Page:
Last year, New York filled two-thirds of its 5,500 vacancies with fully-qualified teachers, Darling-Hammond says; five years ago, it filled only a third of a smaller total number with fully-qualified teachers. In the meantime, New York reduced the total number of uncertified teachers by half.
In a pilot program funded by foundations, FRAC is attempting to play matchmaker in Chicago. It, too, has sent recruiters to college campuses. But it has gone on to interview them about their teaching philosophies and to enter the results into a database, which will be available this spring to principals at 100 schools that likely will have the most openings.
“When you get a person with a particular approach or teaching method and he or she is in a school that has very different approaches, they are less likely to want to be there or to stay,” Froetscher notes.
Froetscher reports that the board also has “indicated a willingness” to guarantee in March or April teaching positions for 100 of the recruits from the FRAC initiative. “There is [also] a high probability they will get the school they want, but at the very least, they will be guaranteed a job early in the process,” she says, adding that FRAC is seeking school-level guarantees as well.
Many observers believe that in one key area, the Reform Board is working against itself. “There is no way you can defend residency as being related to teacher competency,” says Harrigan, referring to the school system’s city residency requirement. “What it really is is a way to try and keep middle-class people in the city. It has no effect on whether you are more committed in the classroom. I think it’s good to keep teachers in the city, but don’t be so phony about it as to relate it to maintaining teacher competency.”
“What organization is going to reduce its pool of applicants, which in effect this is doing, at a time of shortage?” she asks.
Help for new teachers
Teacher retention also is getting serious attention for the first time.
In a pilot program funded jointly by the School Board and foundations, the University of Illinois at Chicago has trained 120 veteran CPS teachers to be mentors to about 300 new teachers in their schools. (See story on page 9.)
“We want to change how business is done with new teachers,” explains Tozer of UIC. “A major reason that new teachers in urban areas have a higher attrition rate is because they are expected to meet the most challenging teaching demands without support from experienced teachers and others who know the ropes.”
For urban children, this means greater exposure to more teachers who are less experienced. “In other words,” says Tozer, “this directly contributes to lower student performance in urban classes because new teachers are still trying to learn their profession.”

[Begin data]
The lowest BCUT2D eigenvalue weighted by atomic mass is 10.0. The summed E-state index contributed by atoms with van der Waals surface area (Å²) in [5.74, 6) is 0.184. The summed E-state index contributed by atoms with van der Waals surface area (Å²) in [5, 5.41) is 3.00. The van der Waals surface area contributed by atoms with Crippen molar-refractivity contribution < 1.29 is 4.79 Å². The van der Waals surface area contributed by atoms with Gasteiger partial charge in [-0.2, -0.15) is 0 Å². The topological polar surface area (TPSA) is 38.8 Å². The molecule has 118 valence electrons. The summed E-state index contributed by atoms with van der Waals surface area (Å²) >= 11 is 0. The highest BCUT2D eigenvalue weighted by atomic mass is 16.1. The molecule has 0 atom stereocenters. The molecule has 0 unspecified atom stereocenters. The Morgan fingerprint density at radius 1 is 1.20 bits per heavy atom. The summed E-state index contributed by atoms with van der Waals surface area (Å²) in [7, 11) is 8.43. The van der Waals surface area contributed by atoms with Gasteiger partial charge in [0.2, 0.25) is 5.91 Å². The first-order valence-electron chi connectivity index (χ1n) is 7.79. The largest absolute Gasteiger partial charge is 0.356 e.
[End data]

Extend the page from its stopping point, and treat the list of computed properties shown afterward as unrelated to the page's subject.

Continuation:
“We expect by next fall to double the number [of mentors and mentees] and get into all the schools by the end of three years,” says Tozer.
Beverly Tunney, president of the Chicago Principals and Administrators Association, says her own daughter, a CPS teacher, nearly threw in the towel after her first year.
“She would come home crying every night,” recalls Tunney, who never lost a teacher to anything but retirement or death during her 18 years as a principal. “She was just devastated. She had a whole slew of difficult kids, two of whom were tuitioned out, meaning they were so bad, the CPS paid to get rid of them. And nobody was helping her. She was spending an inordinate amount of her time with those two kids in her first year of teaching. If I hadn’t been there for her, she would have quit teaching or gone to the suburbs.”
The daughter transferred to the mother’s old school, Healy, where mom knew she would find a supportive culture.
Tunney says there was a time when young teachers who were “bright-eyed and bushy-tailed and wanted to work hard” were beaten down by burnt-out veterans. “They were picked on by other teachers no matter how much a principal tried to support them,” she says. “You still see a little of that, but not so much lately because everyone is now being held accountable, and they are getting scared because they don’t want to lose their jobs.”
In its principal training program, the principals association stresses the need to support teachers. “You have to make teachers feel good about themselves,” says Tunney. “You have to be their cheerleader, their coach and their judge. So much of why they stay has to do with where they feel of value. It’s that simple.”